It is really taking hold of society at many different levels. A friend of mine recently spoke to a professor of education at a conference and when she said that she was connected with the Chengdu Waldorf school, this professor said that anyone in China now who really wants to bring innovation into education cannot ignore Waldorf education. He said, you have to face this fact. It is an extraordinary situation.
Are there any differences in school management you can make out between the West and China?
This is a big question. We will have a conference next year, which is about “I and the group”. One of the themes in that will be the process of the “I” incarnating through childhood and finding its path through life. We will have discussions, forums and other things as part of this conference. We will be looking at how we perceive the differences between East and West. For example I would say the “I” is more strongly incarnated in Western bodies and a little bit more lightly incarnated in Eastern bodies. I have heard from so many eurythmists who come to the East, that they are astonished at how quickly a group forms, how quickly people are able to tune in to what the others are doing.
Now this doesn’t necessarily reflect in quite the same harmonious way at all when it comes to school management. One of the central roles of the China Waldorf Forum is to enhance quality and protect this education. But we are not able to do this unless we encourage people to work together and show them some ways to do so. The tendency in the early years and with many new schools has been that people feel “it is my venture and I am doing it my way”. You can see how the individuality has grown in the last 30 years since China opened up to the world. People have a longing to find their own way.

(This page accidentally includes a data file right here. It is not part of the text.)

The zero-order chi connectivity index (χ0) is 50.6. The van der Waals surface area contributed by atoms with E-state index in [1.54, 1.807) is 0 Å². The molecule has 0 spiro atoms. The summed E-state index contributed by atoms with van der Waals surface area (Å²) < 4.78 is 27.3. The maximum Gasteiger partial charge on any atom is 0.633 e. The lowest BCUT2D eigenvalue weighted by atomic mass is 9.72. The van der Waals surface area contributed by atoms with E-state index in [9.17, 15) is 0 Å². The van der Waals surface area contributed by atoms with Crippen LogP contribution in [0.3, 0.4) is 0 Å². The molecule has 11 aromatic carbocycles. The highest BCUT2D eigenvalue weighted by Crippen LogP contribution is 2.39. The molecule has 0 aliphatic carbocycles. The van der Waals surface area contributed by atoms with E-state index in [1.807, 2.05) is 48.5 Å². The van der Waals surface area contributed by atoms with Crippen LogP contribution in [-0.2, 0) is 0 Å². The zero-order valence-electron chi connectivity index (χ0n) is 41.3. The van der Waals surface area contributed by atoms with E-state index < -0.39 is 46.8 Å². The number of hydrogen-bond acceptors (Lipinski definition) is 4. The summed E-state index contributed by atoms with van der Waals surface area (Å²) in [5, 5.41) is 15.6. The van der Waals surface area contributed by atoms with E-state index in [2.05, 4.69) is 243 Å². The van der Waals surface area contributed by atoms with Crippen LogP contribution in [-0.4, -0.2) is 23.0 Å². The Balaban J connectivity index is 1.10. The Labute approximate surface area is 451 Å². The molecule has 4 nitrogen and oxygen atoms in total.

How do the teachers work with self-development?
It is so deeply part of their culture to go through practices of self-development. Some of the teachers are Buddhist, some are more connected with Daoism or Confucianism. Many, of course, have no religion, but they are open to spiritual development. Things like the six basic exercises overlap very much with Buddhist practice. The Chinese are curious to see whether we “foreigners” have the will to put into action what we are preaching. There is such an influence of Tai Chi and Kung Fu, it is a movement country. Every evening there are people on the streets, dancing. And so they look at us “westerners” and they think, “So you are working with anthroposophy, how does this affect your health? Are you well? Are you disciplined? Are you living your talk?”